From the experimental data, it is possible to evaluate the diffusion coefficient (), the carrier concentration in the TiO_{2} layer () and the diffusion length of the carrier in the TiO_{2} layer () by means of the equations , and . For our DSC of thickness = 200 *μ*m submitted to the bias voltage of 0.6 V, we find ~ 7.6 ·10^{−9 }m^{2}/s, ~ 1.32 ·10^{23} m^{−3}, and ~ 8.39 ·10^{−6 }m.

#### 5. Conclusions

A new microfluidic technological procedure for DSC fabrication has been proposed. Our aim is the engineering of a small laboratory cell which permits to distinguish between the contributions of the different components and technological steps. The microfluidic structure is reversibly sealed and can be interfaced with a housing system consisting of mechanical clamping, inlet/outlet ports, and interconnections to external fluids handling devices. This technological approach guarantees a high degree of reproducibility, as demonstrated by a statistical analysis. Moreover, the modularity of the device enables the possibility of postprocess control and inspection.

We have investigated the electrical response of a microfluidic DSC to an external voltage of variable frequency. EIS measurements have been performed under light and dark conditions, at different bias voltages ranging from 0 V to 0.8 V and for two different thicknesses of the cells. The experimental data are analyzed by means of a transmission line model, with two transport channels, to validate already proposed models. From the spectra of the real and imaginary parts of the electric impedance of the cell, we have derived the charge-transfer resistance and total capacitance relevant to the interface porous electrode-electrolyte. The experimental data are well described by the transmission line model and the parameters characterizing the diffusion coefficient, carrier concentration, and the diffusion length of the carrier in the TiO_{2} layer are in agreement with the values reported in the literature.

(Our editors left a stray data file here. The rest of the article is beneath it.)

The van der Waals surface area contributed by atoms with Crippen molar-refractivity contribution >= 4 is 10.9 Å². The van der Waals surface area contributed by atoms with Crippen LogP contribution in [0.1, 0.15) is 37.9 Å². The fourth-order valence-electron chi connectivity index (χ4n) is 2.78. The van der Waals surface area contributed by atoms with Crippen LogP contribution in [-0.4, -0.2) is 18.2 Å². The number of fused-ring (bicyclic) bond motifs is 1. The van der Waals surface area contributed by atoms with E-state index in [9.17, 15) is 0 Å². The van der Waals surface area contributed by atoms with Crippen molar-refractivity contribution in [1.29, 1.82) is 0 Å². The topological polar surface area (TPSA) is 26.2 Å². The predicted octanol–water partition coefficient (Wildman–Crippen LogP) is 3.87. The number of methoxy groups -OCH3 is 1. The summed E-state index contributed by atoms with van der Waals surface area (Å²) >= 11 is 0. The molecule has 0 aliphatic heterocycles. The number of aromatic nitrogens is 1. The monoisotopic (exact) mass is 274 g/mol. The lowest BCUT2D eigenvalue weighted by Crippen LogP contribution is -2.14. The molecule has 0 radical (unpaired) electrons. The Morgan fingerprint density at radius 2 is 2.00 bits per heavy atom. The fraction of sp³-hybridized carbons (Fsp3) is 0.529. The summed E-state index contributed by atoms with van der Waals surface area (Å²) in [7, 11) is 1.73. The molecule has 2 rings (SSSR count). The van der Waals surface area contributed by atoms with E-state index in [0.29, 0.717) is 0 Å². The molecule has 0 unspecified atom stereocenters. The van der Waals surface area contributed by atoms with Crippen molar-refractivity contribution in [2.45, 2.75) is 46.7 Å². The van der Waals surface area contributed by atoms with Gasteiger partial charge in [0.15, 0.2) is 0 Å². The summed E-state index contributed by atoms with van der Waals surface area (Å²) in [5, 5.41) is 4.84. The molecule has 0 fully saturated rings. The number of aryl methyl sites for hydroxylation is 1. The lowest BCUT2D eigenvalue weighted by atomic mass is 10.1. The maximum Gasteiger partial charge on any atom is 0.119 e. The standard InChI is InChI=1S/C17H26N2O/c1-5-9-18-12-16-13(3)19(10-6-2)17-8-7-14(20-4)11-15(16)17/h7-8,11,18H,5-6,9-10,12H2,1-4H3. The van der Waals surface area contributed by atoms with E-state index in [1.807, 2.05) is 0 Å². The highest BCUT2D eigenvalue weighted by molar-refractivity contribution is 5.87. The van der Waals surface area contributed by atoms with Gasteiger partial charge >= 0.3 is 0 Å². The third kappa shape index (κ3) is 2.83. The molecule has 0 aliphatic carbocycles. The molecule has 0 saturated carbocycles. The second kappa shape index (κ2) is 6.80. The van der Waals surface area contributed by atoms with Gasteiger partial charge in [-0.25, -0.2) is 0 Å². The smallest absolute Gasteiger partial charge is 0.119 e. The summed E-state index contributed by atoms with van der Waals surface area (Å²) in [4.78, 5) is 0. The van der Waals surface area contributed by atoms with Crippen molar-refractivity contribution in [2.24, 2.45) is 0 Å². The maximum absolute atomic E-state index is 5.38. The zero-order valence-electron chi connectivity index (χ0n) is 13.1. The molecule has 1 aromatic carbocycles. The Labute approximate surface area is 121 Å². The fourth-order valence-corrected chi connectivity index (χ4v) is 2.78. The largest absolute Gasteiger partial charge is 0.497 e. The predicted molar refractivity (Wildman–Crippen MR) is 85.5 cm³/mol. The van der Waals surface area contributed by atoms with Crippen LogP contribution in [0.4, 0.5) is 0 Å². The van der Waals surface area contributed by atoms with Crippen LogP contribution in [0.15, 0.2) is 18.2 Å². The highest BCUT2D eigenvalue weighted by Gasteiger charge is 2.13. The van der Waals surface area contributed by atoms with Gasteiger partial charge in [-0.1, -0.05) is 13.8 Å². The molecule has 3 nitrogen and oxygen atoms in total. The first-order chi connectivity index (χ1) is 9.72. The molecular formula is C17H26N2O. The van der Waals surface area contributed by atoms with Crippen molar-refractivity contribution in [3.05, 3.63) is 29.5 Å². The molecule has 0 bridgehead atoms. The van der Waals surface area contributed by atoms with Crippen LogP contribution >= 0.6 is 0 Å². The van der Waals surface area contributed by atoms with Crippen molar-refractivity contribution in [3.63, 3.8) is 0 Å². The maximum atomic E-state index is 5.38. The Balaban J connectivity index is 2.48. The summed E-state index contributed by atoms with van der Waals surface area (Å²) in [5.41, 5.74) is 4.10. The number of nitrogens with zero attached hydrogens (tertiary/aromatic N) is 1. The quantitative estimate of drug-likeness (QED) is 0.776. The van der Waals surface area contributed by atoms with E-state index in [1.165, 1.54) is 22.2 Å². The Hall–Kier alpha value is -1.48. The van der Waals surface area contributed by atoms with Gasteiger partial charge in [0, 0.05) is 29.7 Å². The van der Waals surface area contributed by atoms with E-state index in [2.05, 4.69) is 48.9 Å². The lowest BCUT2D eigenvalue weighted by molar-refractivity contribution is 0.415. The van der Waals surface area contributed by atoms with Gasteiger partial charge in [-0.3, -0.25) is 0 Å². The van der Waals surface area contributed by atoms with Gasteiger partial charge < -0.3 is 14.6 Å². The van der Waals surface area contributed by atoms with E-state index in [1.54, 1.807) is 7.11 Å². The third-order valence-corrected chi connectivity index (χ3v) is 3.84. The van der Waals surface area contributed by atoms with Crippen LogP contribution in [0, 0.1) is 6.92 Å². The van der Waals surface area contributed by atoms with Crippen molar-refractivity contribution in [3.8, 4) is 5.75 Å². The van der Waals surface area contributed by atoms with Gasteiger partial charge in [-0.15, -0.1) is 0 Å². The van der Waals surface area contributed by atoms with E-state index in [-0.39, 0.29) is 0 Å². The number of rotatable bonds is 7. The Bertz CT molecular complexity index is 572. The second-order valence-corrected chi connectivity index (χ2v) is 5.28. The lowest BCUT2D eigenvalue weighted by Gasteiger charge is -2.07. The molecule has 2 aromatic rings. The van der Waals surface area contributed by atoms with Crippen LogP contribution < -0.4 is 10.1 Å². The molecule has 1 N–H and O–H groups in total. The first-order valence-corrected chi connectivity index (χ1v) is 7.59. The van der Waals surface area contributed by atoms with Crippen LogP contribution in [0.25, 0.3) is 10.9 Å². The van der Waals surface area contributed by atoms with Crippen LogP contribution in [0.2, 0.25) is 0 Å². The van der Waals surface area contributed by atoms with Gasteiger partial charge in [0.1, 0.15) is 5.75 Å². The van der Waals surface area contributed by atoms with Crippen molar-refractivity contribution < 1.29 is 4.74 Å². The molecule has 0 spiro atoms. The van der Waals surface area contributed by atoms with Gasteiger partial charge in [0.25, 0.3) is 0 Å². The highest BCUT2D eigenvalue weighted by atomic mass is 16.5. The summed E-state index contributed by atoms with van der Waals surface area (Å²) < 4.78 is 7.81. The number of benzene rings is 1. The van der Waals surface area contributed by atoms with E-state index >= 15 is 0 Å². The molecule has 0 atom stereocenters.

This validation is fundamental since it shows that our microfluidic approach does not change the nature of the device, but simply adds flexibility and reliability. We demonstrate the effectiveness of the microfluidic cells as a standard modular prototype which can be used for testing different DSC components.

#### Acknowledgment

The authors would like to thank D. Flore for the collaboration in cells fabrication.

#### References

- B. O'Regan and M. Grätzel, “A low-cost, high-efficiency solar cell based on dye-sensitized colloidal TiO
_{2}films,”*Nature*, vol. 353, no. 6346, pp. 737–740, 1991. - S. Ito, T. N. Murakami, P. Comte et al., “Fabrication of thin film dye sensitized solar cells with solar to electric power conversion efficiency over 10%,”
*Thin Solid Films*, vol. 516, no. 14, pp. 4613–4619, 2008. View at Publisher · View at Google Scholar · View at Scopus - J. M. Kroon, N. J. Bakker, H. J. P. Smit et al., “Nanocrystalline dye-sensitized solar cells having maximum performance,”